The Prius Effect—a term that’s gained currency in sustainability circles—is shorthand for the strong link between information and behavior demonstrated by the popular Toyota hybrid. The car was...
CEO FORUM: Dealing with Disruption
Leaders adapt to strategic shifts in the utility landscape.
for a cleaner footprint. We get a decision that the commission and the public has had input into, and the PUC agrees that we should move forward.
Spence, PPL: As a utility operating in Pennsylvania’s competitive market, we don’t have the obligation to build new power plants. Our affiliate, PPL Energy Supply, operates generation, and we have the obligation to make sure the supply is there, but we rely on competitive wholesale markets.
In the next three-to-five years, there’s no significant need for more supply. Between the renewable resources that are coming on line and the demand-response programs that are in place, mandated by the state and otherwise, I see plenty of supply to serve our customers’ demands in the next three to five years. Frankly, the price signals aren’t there to build new generation at this point, except plants that are subsidized, like solar and wind.
On the T&D side of the business, we’ve got a lot of planning efforts under way, working with various stakeholders in Pennsylvania. We have a $500 million transmission project going across North-Central Pennsylvania, hooking up with Public Service Electric & Gas on the New Jersey side. That’s been improved and is getting underway. We’ll be ramping up investments in both transmission and distribution in the next few years, probably doubling our T&D rate base in the next five or six years.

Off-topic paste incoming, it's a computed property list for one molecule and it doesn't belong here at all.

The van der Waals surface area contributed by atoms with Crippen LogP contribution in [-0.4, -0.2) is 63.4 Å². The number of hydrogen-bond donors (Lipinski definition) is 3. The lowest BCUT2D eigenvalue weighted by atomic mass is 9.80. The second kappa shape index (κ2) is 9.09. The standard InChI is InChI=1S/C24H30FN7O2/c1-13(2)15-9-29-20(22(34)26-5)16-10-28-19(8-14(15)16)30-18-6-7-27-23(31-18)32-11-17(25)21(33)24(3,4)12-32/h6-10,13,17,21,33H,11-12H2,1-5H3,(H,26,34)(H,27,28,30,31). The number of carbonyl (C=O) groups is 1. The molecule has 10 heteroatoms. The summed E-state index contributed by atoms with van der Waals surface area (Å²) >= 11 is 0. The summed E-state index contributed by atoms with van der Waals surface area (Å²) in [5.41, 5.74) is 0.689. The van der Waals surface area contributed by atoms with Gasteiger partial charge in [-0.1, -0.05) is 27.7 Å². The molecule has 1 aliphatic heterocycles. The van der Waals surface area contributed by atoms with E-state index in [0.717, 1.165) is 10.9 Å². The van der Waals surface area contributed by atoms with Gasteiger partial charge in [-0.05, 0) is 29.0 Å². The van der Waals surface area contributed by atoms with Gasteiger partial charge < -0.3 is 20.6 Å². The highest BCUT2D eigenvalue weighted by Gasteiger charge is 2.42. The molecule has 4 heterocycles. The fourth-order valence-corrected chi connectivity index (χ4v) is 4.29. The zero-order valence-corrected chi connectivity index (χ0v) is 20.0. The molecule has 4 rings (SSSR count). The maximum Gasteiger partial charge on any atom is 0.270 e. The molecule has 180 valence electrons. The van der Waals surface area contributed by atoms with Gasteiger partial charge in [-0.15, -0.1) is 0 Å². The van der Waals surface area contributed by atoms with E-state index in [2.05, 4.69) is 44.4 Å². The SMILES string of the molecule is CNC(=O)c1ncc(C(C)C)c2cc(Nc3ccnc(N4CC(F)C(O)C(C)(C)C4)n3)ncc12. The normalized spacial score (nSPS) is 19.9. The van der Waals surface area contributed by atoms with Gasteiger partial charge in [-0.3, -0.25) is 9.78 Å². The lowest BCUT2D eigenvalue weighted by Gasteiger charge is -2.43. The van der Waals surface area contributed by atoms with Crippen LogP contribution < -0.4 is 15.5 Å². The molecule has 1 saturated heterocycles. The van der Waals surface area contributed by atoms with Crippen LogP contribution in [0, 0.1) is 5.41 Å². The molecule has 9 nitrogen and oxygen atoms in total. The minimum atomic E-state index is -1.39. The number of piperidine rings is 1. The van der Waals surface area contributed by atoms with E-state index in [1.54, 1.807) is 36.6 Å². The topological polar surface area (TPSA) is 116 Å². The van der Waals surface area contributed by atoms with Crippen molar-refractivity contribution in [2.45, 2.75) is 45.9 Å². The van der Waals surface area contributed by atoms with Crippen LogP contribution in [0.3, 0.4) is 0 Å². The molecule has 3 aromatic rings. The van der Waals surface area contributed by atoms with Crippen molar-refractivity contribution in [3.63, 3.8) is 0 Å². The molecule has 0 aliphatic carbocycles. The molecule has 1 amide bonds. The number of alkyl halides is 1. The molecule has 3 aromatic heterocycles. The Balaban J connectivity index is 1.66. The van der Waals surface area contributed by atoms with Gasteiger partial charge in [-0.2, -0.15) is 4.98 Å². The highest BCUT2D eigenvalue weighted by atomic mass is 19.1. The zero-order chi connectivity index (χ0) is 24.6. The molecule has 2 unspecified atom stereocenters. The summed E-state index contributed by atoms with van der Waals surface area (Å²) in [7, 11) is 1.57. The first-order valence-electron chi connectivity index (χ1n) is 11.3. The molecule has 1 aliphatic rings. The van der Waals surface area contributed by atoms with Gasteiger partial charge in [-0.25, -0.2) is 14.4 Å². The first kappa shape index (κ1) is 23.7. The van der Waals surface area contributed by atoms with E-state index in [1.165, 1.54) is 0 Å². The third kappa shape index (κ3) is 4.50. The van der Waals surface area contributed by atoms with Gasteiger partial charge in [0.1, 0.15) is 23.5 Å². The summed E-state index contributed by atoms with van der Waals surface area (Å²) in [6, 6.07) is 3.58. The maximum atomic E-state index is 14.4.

Boston, PJM: We do a regional transmission expansion plan at least once a year, and sometimes more frequently at the request of states and FERC, to look at expanding the transmission system to meet the known variables—namely, inter-region load growth and generation that’s projected to come on line. The market itself delivers the resource mix, and it’s a fairly balanced portfolio.
The 1960s were all about coal. The 1970s and ’80s were more about nuclear, and the 1990s through about 1997 were about natural gas. Today, wind is the dominant player. More than half of the resources in our queue are wind power, and it dwarfs the other renewables in terms of new capacity. The largest renewable resource on our system, incidentally, is biomass, mostly waste wood.
Fortnightly: What do you view as the most important energy sources to develop over the next 10 years?
Ratcliffe, Southern Company: In Georgia we’re attempting to build more natural gas-fired capacity, as well as some biomass conversion and a new nuclear plant. We made a commitment to building new next-gen nuclear units at Vogtle. We’re moving through the process of not just thinking about it but actually constructing those units. We spent significant money on excavation and other work that we can do under an early site permit. We expect the units to be operational in 2016 and 2017.
We need new nuclear technology to reduce the carbon footprint, as we know we have to do as a nation. Working with the Georgia Public Service Commission and the state legislature, we’ve made a huge commitment to nuclear technology, and that will pave the way for others to come behind us. The first